“Lorato condoms? Yeah, I had my first kid using one of them.”
That’s a joke Dustin Leonard heard after asking about free contraceptives in Botswana, where nearly a quarter of the population is infected with HIV.
After travelling there on a university trip and conducting a survey with the help of NGOs, the 26-year-old will next week officially launch a new line of condoms in Australia: what he hopes to be a viable business with a humanitarian cause.
Leonard told Business Insider the survey proved what everyone already knew, anecdotally anyway.
Free condoms, mostly a brand named Lorato, smelt bad and were the wrong colour. They were also too thick and weren’t lubricated enough, which meant they broke often and many people were choosing to do without them.
Condoms are so important in the fight against HIV/AIDS that Microsoft billionaire Bill Gates is offering $100,000 to whoever can design one that actually feels good to use.
They are cheap to make, recognisable and easy to distribute, but are pointless if couples think they make sex less pleasurable and decide not to use them.
“When you open the package it [the Lorato condom] has a very pungent smell. It’s also very thick, but it’s not very well lubricated,” Leonard said.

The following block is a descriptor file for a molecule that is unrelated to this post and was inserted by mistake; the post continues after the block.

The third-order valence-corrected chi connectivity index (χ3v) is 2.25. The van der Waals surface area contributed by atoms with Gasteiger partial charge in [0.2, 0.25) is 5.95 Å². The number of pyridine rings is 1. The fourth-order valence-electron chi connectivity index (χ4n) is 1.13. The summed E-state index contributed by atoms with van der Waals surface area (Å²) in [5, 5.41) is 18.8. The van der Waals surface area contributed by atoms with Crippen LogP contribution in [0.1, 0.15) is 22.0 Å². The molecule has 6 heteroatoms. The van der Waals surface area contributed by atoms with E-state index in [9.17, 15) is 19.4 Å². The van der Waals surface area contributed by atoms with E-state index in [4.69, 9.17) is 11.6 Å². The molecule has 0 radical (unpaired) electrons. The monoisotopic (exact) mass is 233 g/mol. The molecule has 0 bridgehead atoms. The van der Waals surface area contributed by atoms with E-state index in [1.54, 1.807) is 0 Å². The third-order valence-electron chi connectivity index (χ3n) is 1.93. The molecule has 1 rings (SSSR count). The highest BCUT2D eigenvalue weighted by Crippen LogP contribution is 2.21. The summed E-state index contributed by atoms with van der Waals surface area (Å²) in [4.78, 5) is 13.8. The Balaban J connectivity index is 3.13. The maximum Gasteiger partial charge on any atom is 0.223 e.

For every box sold in Australia, his company HERO Condoms will donate another to communities in the developing world, which have been specially designed based on what he and his team learned during their time spent in Botswana.
While they are different to the ones on offer here, they are made to the same standard and cost the same for HERO to produce, he said.
Leonard also said there are plans to use proceeds to fund antiretroviral therapy programs, which help prevent mothers passing on HIV to unborn children.
“The majority of the people we surveyed would prefer if it was strawberry or vanilla flavoured. That wouldn’t really fly here in Australia, but over there in Botswana, they would prefer it.”
Condoms breaking is the biggest issue. But the fact they are white also prevents many in Botswana from using them, Leonard explained. Survey respondents said they would prefer latex that was more transparent.
Before travelling to Botswana, Leonard said: “I didn’t expected the quality issue would even be brought up,” and that his team assumed poor education or a lack of awareness was preventing the use of contraceptives.
“People want to use condoms, but they want to have a higher-quality one to use.”
“They love condoms over there, they really want to use them. That really surprised me.”
While it is throwing punches in the fight against HIV/AIDS and has already donated more than 72,000 condoms in Botswana alone, HERO is not a charity.
It will be formally launching online and in pharmacies across Australia next week.
“We have two variants, a regular and a super thin.
“It has been a very difficult market to crack into, but with that being said we have made significant progress.
“One pharmacy we have an arrangement with, they did not take on the new Ancell and Durex lines, and that usually never happens,” he said.
In a market tied up by established brands, the ability to make a difference in developing nations around the world could, as the company’s website claims, “make sex better,” saving lives as well as providing a good reason for buyers in Australia to choose HERO over a bigger name.